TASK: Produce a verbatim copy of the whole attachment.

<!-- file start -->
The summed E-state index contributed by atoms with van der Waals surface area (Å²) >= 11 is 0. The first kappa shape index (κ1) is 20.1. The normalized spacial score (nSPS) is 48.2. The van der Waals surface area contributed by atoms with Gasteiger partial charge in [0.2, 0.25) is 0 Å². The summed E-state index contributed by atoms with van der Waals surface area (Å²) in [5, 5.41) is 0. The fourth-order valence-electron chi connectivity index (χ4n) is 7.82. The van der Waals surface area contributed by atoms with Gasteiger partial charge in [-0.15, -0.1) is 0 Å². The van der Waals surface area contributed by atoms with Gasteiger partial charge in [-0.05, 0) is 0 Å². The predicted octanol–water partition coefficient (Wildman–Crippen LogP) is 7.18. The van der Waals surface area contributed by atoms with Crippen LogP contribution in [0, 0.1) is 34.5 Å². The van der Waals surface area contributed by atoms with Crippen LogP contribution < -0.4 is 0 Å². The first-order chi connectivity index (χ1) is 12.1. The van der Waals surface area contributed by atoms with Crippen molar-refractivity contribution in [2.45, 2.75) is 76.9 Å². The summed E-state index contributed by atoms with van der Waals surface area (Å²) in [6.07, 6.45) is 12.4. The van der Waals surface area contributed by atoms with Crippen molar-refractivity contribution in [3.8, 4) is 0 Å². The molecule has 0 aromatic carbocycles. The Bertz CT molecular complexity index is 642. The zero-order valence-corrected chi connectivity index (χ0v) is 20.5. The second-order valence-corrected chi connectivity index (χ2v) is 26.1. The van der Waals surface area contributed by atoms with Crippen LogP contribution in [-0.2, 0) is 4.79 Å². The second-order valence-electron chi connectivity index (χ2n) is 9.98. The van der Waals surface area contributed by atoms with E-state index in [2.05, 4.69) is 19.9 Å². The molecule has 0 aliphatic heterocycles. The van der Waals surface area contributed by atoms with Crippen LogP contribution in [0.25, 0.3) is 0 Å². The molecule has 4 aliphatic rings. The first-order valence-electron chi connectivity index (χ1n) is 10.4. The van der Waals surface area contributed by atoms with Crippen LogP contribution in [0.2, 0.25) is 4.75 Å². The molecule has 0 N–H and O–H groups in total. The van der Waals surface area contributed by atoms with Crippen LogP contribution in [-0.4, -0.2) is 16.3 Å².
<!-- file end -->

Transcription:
The summed E-state index contributed by atoms with van der Waals surface area (Å²) >= 11 is 0. The first kappa shape index (κ1) is 20.1. The normalized spacial score (nSPS) is 48.2. The van der Waals surface area contributed by atoms with Gasteiger partial charge in [0.2, 0.25) is 0 Å². The summed E-state index contributed by atoms with van der Waals surface area (Å²) in [5, 5.41) is 0. The fourth-order valence-electron chi connectivity index (χ4n) is 7.82. The van der Waals surface area contributed by atoms with Gasteiger partial charge in [-0.15, -0.1) is 0 Å². The van der Waals surface area contributed by atoms with Gasteiger partial charge in [-0.05, 0) is 0 Å². The predicted octanol–water partition coefficient (Wildman–Crippen LogP) is 7.18. The van der Waals surface area contributed by atoms with Crippen LogP contribution in [0, 0.1) is 34.5 Å². The van der Waals surface area contributed by atoms with Crippen LogP contribution < -0.4 is 0 Å². The first-order chi connectivity index (χ1) is 12.1. The van der Waals surface area contributed by atoms with Crippen molar-refractivity contribution in [2.45, 2.75) is 76.9 Å². The summed E-state index contributed by atoms with van der Waals surface area (Å²) in [6.07, 6.45) is 12.4. The van der Waals surface area contributed by atoms with Crippen molar-refractivity contribution in [3.8, 4) is 0 Å². The molecule has 0 aromatic carbocycles. The Bertz CT molecular complexity index is 642. The zero-order valence-corrected chi connectivity index (χ0v) is 20.5. The second-order valence-corrected chi connectivity index (χ2v) is 26.1. The van der Waals surface area contributed by atoms with Crippen LogP contribution in [-0.2, 0) is 4.79 Å². The second-order valence-electron chi connectivity index (χ2n) is 9.98. The van der Waals surface area contributed by atoms with E-state index in [2.05, 4.69) is 19.9 Å². The molecule has 0 aliphatic heterocycles. The van der Waals surface area contributed by atoms with Crippen LogP contribution in [0.25, 0.3) is 0 Å². The molecule has 4 aliphatic rings. The first-order valence-electron chi connectivity index (χ1n) is 10.4. The van der Waals surface area contributed by atoms with Crippen LogP contribution in [0.2, 0.25) is 4.75 Å². The molecule has 0 N–H and O–H groups in total. The van der Waals surface area contributed by atoms with Crippen LogP contribution in [-0.4, -0.2) is 16.3 Å².